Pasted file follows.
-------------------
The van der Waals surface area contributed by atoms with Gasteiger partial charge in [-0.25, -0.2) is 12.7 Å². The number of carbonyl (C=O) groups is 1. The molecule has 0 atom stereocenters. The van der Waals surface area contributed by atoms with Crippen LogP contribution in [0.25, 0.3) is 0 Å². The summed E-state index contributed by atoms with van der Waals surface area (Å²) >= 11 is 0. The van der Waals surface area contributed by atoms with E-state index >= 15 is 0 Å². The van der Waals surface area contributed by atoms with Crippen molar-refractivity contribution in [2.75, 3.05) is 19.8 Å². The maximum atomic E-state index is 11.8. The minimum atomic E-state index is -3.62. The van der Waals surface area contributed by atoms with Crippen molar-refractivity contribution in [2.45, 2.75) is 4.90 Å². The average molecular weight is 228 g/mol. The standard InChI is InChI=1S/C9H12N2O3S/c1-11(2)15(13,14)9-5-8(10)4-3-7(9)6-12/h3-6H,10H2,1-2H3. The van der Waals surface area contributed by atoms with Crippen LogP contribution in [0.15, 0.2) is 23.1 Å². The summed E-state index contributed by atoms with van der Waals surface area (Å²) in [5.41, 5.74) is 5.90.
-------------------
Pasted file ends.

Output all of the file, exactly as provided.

The van der Waals surface area contributed by atoms with Gasteiger partial charge in [-0.25, -0.2) is 12.7 Å². The number of carbonyl (C=O) groups is 1. The molecule has 0 atom stereocenters. The van der Waals surface area contributed by atoms with Crippen LogP contribution in [0.25, 0.3) is 0 Å². The summed E-state index contributed by atoms with van der Waals surface area (Å²) >= 11 is 0. The van der Waals surface area contributed by atoms with E-state index >= 15 is 0 Å². The van der Waals surface area contributed by atoms with Crippen molar-refractivity contribution in [2.75, 3.05) is 19.8 Å². The maximum atomic E-state index is 11.8. The minimum atomic E-state index is -3.62. The van der Waals surface area contributed by atoms with Crippen molar-refractivity contribution in [2.45, 2.75) is 4.90 Å². The average molecular weight is 228 g/mol. The standard InChI is InChI=1S/C9H12N2O3S/c1-11(2)15(13,14)9-5-8(10)4-3-7(9)6-12/h3-6H,10H2,1-2H3. The van der Waals surface area contributed by atoms with Crippen LogP contribution in [0.15, 0.2) is 23.1 Å². The summed E-state index contributed by atoms with van der Waals surface area (Å²) in [5.41, 5.74) is 5.90.